New China law a recognition of NGO power?


China is moving closer this week to a new law that would strictly control thousands of foreign nongovernmental organizations in the country, The New York Times reports:

Foreign governments and nongovernmental organizations denounced two earlier drafts, saying their wording implied that the Chinese government viewed such groups as potential criminal organizations. Critics said the proposed restrictions would lead to groups’ curtailing important work in China, such as legal assistance and programs promoting the rule of law.

The language subjecting the foreign groups to oversight by the police is likely to remain in the final version, according to a report by Global Times, a state-run newspaper. That would affect more than 7,000 groups operating in China.

Xinhua said one notable change in the new draft was a phrase giving examples of foreign groups that would be regulated by the law. The new draft says the law would apply to groups “such as foundations, social groups or think tanks,” the news agency reported. Exchanges with academic groups, schools and hospitals would be handled according to the “relevant provisions of national law.”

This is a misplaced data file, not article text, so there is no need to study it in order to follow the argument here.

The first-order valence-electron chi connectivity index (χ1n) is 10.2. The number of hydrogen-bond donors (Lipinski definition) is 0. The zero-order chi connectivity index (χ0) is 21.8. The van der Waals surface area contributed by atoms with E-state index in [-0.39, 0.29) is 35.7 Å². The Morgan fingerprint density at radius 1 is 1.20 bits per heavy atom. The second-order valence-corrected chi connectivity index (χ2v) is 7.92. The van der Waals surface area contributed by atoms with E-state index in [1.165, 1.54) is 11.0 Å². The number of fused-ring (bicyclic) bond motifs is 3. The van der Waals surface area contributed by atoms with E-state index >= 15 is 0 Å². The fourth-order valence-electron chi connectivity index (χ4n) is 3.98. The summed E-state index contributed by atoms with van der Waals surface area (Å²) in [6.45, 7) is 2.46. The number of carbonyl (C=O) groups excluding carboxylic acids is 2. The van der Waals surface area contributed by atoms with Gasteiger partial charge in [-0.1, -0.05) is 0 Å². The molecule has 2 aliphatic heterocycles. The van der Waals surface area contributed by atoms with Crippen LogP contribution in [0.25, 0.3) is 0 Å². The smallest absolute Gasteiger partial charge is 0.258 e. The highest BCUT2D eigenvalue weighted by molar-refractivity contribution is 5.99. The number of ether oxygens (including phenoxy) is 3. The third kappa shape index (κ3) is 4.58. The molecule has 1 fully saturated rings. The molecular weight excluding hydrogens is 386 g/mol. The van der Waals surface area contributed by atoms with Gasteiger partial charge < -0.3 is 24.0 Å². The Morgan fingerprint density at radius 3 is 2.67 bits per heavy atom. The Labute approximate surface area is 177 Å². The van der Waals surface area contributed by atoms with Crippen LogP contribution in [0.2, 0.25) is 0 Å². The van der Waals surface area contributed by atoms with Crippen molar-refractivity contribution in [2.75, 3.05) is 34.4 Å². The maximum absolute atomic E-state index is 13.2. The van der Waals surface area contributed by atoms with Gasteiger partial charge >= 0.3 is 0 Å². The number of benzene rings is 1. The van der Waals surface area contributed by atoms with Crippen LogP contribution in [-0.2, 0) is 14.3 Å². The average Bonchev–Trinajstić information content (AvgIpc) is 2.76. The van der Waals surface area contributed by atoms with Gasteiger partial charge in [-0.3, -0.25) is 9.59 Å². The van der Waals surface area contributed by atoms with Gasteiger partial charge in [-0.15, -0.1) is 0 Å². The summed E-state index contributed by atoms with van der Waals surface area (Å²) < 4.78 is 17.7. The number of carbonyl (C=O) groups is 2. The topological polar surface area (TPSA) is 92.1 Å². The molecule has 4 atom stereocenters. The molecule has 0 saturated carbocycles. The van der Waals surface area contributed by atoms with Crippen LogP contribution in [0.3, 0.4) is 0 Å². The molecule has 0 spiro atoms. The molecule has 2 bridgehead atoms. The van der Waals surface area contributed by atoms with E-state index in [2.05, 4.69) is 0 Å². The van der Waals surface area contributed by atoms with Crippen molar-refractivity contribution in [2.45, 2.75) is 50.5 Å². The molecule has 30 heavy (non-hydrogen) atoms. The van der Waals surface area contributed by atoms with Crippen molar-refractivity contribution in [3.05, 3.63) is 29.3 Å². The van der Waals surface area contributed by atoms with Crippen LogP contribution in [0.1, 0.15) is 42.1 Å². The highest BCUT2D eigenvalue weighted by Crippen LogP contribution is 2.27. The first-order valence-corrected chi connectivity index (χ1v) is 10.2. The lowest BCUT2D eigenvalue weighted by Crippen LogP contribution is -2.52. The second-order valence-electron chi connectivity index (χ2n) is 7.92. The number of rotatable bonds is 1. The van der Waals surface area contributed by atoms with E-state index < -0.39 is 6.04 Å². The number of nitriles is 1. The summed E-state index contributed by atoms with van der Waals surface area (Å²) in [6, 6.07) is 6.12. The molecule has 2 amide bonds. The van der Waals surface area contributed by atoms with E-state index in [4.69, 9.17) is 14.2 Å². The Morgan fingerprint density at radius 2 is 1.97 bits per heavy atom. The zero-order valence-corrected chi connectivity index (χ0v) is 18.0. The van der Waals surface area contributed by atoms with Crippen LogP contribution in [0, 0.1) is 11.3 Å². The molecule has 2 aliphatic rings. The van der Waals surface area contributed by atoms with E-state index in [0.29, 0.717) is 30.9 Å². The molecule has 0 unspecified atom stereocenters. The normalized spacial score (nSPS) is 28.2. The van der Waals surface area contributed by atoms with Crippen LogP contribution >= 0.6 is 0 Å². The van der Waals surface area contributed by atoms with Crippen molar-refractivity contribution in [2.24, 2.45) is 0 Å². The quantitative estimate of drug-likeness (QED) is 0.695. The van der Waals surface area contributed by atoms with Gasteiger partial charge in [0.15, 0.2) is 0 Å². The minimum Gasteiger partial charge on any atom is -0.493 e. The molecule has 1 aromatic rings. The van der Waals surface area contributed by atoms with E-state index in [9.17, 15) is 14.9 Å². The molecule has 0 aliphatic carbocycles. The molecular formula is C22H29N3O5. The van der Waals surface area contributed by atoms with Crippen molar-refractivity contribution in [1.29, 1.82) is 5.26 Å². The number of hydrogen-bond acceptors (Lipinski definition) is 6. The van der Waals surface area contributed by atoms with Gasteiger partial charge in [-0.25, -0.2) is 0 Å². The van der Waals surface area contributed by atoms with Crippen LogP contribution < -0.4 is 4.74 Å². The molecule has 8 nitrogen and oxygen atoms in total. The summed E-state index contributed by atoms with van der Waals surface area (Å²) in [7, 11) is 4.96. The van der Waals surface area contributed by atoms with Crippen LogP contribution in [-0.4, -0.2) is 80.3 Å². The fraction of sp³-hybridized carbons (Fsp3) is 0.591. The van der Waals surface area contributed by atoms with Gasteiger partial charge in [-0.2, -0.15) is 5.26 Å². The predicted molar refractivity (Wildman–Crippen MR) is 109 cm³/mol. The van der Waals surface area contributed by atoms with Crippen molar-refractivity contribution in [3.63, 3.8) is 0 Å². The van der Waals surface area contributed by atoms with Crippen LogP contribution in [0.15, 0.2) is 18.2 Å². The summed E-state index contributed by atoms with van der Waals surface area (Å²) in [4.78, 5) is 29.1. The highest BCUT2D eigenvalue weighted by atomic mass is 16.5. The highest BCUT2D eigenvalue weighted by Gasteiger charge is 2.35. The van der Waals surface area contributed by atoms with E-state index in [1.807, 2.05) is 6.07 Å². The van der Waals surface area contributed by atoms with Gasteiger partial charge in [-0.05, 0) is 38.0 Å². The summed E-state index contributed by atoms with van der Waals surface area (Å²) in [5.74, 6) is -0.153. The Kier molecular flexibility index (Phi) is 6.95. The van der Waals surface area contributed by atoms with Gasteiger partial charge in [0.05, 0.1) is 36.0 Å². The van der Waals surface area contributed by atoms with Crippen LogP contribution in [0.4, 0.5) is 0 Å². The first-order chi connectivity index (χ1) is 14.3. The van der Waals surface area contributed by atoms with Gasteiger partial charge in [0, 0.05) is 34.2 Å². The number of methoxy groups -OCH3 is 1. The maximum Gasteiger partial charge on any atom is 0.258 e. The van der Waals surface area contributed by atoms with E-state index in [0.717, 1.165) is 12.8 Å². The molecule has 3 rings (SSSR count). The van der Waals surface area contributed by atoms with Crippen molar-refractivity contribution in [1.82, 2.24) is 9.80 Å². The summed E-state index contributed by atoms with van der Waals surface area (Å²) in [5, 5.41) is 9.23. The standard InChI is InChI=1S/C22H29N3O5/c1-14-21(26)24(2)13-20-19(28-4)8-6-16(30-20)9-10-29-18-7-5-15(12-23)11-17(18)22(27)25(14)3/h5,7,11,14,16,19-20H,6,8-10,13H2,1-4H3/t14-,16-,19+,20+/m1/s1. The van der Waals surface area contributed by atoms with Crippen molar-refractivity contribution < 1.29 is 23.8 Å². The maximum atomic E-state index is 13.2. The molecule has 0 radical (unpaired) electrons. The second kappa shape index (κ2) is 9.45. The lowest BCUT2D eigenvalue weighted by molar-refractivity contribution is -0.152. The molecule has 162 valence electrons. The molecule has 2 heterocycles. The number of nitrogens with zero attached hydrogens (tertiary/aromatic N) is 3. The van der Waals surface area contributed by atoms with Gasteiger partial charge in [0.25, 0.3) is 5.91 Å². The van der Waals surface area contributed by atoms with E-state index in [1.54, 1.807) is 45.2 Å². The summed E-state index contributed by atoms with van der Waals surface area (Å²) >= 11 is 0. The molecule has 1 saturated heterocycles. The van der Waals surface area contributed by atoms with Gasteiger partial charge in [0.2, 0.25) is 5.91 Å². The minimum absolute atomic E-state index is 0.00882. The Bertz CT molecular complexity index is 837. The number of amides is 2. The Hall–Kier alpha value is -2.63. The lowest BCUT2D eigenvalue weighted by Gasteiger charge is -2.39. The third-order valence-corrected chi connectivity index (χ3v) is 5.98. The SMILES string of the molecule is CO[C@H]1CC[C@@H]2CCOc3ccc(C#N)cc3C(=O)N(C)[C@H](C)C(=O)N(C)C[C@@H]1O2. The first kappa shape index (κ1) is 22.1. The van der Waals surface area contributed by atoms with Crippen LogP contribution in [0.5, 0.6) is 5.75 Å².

Jeremy L. Daum, a senior researcher at the China Center at Yale Law School, wrote on the China Law Translate blog  that the wording used by Xinhua left “foreign and domestic organizations guessing what activities might be covered.”

Some analysts see such moves as evidence of a broader geopolitical shift, partially reversing an earlier trend toward liberal democracy, reports suggest.

“Politically authoritarian regimes, particularly those with resources such as China, Russia, Iran, and Saudi Arabia, have their own vision of how institutions should work and how expression should be understood, and they are pursuing that vision vigorously,” says Christopher Walker, who recently co-edited “Authoritarianism Goes Global:

Western leaders should be “much more vocal and forthright about repressive laws that contravene international standards,” adds Mr. Walker, a senior analyst at the National Endowment for Democracy in Washington. “That simply isn’t happening.”….At the same time, Walker points out, “it is remarkable how people continue to raise their voices even when governments use force to suppress them. These groups will not go away.”

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